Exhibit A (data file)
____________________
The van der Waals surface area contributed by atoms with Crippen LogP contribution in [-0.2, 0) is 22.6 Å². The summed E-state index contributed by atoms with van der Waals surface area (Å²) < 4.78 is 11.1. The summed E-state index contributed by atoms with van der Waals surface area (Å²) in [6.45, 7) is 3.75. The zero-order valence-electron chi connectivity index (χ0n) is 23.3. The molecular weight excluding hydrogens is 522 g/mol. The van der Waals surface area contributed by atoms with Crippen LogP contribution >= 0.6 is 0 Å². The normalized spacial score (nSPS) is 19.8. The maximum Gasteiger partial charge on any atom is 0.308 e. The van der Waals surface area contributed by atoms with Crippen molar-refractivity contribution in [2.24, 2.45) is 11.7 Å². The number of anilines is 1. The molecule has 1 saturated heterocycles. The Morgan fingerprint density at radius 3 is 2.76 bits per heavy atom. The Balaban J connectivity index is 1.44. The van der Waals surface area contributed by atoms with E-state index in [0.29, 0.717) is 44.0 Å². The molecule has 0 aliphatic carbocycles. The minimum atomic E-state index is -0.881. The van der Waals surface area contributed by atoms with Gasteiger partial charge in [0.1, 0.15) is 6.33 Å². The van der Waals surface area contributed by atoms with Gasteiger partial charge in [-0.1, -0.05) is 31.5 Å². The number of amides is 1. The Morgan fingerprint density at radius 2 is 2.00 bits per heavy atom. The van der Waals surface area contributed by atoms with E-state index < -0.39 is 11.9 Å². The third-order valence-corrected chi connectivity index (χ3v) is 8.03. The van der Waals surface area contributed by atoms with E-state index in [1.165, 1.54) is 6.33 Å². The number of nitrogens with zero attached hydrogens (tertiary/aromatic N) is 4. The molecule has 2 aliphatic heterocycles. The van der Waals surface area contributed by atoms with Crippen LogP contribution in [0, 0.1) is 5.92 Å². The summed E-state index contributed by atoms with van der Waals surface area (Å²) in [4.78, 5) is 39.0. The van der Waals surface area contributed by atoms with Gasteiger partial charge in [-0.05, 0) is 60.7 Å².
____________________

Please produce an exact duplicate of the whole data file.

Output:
The van der Waals surface area contributed by atoms with Crippen LogP contribution in [-0.2, 0) is 22.6 Å². The summed E-state index contributed by atoms with van der Waals surface area (Å²) < 4.78 is 11.1. The summed E-state index contributed by atoms with van der Waals surface area (Å²) in [6.45, 7) is 3.75. The zero-order valence-electron chi connectivity index (χ0n) is 23.3. The molecular weight excluding hydrogens is 522 g/mol. The van der Waals surface area contributed by atoms with Crippen LogP contribution >= 0.6 is 0 Å². The normalized spacial score (nSPS) is 19.8. The maximum Gasteiger partial charge on any atom is 0.308 e. The van der Waals surface area contributed by atoms with Crippen molar-refractivity contribution in [2.24, 2.45) is 11.7 Å². The number of anilines is 1. The molecule has 1 saturated heterocycles. The Morgan fingerprint density at radius 3 is 2.76 bits per heavy atom. The Balaban J connectivity index is 1.44. The van der Waals surface area contributed by atoms with E-state index in [0.29, 0.717) is 44.0 Å². The molecule has 0 aliphatic carbocycles. The minimum atomic E-state index is -0.881. The van der Waals surface area contributed by atoms with Gasteiger partial charge in [0.1, 0.15) is 6.33 Å². The van der Waals surface area contributed by atoms with Gasteiger partial charge in [-0.1, -0.05) is 31.5 Å². The number of amides is 1. The Morgan fingerprint density at radius 2 is 2.00 bits per heavy atom. The van der Waals surface area contributed by atoms with E-state index < -0.39 is 11.9 Å². The third-order valence-corrected chi connectivity index (χ3v) is 8.03. The van der Waals surface area contributed by atoms with E-state index in [1.165, 1.54) is 6.33 Å². The number of nitrogens with zero attached hydrogens (tertiary/aromatic N) is 4. The molecule has 2 aliphatic heterocycles. The van der Waals surface area contributed by atoms with Crippen LogP contribution in [0, 0.1) is 5.92 Å². The summed E-state index contributed by atoms with van der Waals surface area (Å²) in [4.78, 5) is 39.0. The van der Waals surface area contributed by atoms with Gasteiger partial charge in [-0.05, 0) is 60.7 Å².